Unhappy? Self-Critical? Maybe You’re Just a Perfectionist
Just about any sports movie, airport paperback or motivational tape delivers a few boilerplate rules for success. Believe in yourself. Don’t take no for an answer. Never quit. Don’t accept second best.
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Above all, be true to yourself.
It’s hard to argue with those maxims. They seem self-evident — if not written into the Constitution, then at least part of the cultural water supply that irrigates everything from halftime speeches to corporate lectures to SAT coaching classes.
Yet several recent studies stand as a warning against taking the platitudes of achievement too seriously. The new research focuses on a familiar type, perfectionists, who panic or blow a fuse when things don’t turn out just so. The findings not only confirm that such purists are often at risk for mental distress — as Freud, Alfred Adler and countless exasperated parents have long predicted — but also suggest that perfectionism is a valuable lens through which to understand a variety of seemingly unrelated mental difficulties, from depression to compulsive behavior to addiction.
Some researchers divide perfectionists into three types, based on answers to standardized questionnaires: Self-oriented strivers who struggle to live up to their high standards and appear to be at risk of self-critical depression; outwardly focused zealots who expect perfection from others, often ruining relationships; and those desperate to live up to an ideal they’re convinced others expect of them, a risk factor for suicidal thinking and eating disorders.
“It’s natural for people to want to be perfect in a few things, say in their job — being a good editor or surgeon depends on not making mistakes,” said Gordon L. Flett, a psychology professor at York University and an author of many of the studies. “It’s when it generalizes to other areas of life, home life, appearance, hobbies, that you begin to see real problems.”
Unlike people given psychiatric labels, however, perfectionists neither battle stigma nor consider themselves to be somehow dysfunctional. On the contrary, said Alice Provost, an employee assistance counselor at the University of California, Davis, who recently ran group therapy for staff members struggling with perfectionist impulses. “They’re very proud of it,” she said. “And the culture highly values and reinforces their attitudes.”
Consider a recent study by psychologists at Curtin University of Technology in Australia, who found that the level of “all or nothing” thinking predicted how well perfectionists navigated their lives. The researchers had 252 participants fill out questionnaires rating their level of agreement with 16 statements like “I think of myself as either in control or out of control” and “I either get on very well with people or not at all.”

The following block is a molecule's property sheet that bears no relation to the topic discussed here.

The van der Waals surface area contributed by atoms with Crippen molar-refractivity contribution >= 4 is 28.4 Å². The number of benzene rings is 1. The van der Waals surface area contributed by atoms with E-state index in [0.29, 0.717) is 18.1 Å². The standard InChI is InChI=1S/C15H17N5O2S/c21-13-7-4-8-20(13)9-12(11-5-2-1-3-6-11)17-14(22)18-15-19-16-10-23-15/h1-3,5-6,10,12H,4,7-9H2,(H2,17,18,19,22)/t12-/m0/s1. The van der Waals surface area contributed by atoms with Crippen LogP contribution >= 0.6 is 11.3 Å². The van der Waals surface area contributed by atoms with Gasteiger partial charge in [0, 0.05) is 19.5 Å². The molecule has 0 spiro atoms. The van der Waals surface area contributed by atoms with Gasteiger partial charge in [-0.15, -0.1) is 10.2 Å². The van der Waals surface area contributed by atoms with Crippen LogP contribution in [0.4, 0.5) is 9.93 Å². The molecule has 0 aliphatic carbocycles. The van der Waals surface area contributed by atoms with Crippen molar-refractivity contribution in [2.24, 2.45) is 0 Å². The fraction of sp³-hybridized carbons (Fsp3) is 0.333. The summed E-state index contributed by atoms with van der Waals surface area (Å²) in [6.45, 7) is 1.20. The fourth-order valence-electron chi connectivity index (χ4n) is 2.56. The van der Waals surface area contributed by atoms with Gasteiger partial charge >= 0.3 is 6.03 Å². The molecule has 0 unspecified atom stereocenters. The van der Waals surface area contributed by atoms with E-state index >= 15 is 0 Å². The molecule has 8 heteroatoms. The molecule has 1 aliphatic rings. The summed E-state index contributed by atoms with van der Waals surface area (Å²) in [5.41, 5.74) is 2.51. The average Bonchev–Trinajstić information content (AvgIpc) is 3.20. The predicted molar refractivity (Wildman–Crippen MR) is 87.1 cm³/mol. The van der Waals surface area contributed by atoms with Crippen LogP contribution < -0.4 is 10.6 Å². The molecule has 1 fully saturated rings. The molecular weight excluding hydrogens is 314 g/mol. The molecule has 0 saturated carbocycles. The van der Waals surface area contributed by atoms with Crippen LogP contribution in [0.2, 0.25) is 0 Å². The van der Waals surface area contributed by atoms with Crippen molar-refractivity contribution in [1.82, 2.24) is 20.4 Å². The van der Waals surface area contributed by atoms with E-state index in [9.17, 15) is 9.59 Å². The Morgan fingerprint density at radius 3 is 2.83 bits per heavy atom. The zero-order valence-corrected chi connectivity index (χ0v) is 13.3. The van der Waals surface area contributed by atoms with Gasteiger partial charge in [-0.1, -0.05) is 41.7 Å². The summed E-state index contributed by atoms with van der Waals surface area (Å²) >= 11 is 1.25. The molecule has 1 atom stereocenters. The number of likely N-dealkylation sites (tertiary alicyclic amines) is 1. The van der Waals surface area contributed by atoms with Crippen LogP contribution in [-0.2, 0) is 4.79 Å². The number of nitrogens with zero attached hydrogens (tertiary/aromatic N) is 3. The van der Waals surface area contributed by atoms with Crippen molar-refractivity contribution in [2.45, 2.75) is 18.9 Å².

The more strongly participants in the study thought in this either-or fashion, the more likely they were to display the kind of extreme perfectionism that can lead to mental health problems.
In short, these are people who not only swallow many of the maxims for success but take them as absolutes. At some level they know that it’s possible to succeed after falling short (build on your mistakes: another boilerplate rule). The trouble is that falling short still reeks of mediocrity; for them, to say otherwise is to spin the result.
Never accept second best. Always be true to yourself.
The burden of perfectionist expectations is all too familiar to anyone who has struggled to kick a bad habit. Break down just once — have one smoke, one single drink — and at best it’s a “slip.” At worst it’s a relapse, and more often it’s a fall off the wagon: failure. And if you’ve already fallen, well, may as well pour yourself two or three more.
This is why experts have long debated the wisdom of insisting on abstinence as necessary in treating substance abuse. Most rehab clinics are based on this principle: Either you’re clean or you’re not; there’s no safe level of use. This approach has unquestionably worked for millions of addicts, but if the studies of perfectionists are any guide it has undermined the efforts of many others.
Ms. Provost said those in her program at U.C. Davis often displayed symptoms of obsessive-compulsive disorder — another risk for perfectionists. They couldn’t bear a messy desk.. They found it nearly impossible to leave a job half-done, to do the next day. Some put in ludicrously long hours redoing tasks, chasing an ideal only they could see.
As an experiment, Ms. Provost had members of the group slack off on purpose, against their every instinct. “This was mostly in the context of work,” she said, “and they seem like small things, because what some of them considered failure was what most people would consider no big deal.”
Leave work on time. Don’t arrive early. Take all the breaks allowed. Leave the desk a mess. Allow yourself a set number of tries to finish a job; then turn in what you have.
“And then ask: Did you get punished? Did the university continue to function? Are you happier?” Ms. Provost said. “They were surprised that yes, everything continued to function, and the things they were so worried about weren’t that crucial.”
The British have a saying that encourages people to show their skills while mocking the universal fear of failure: Do your worst.If you can’t tolerate your worst, at least once in a while, how true to yourself can you be?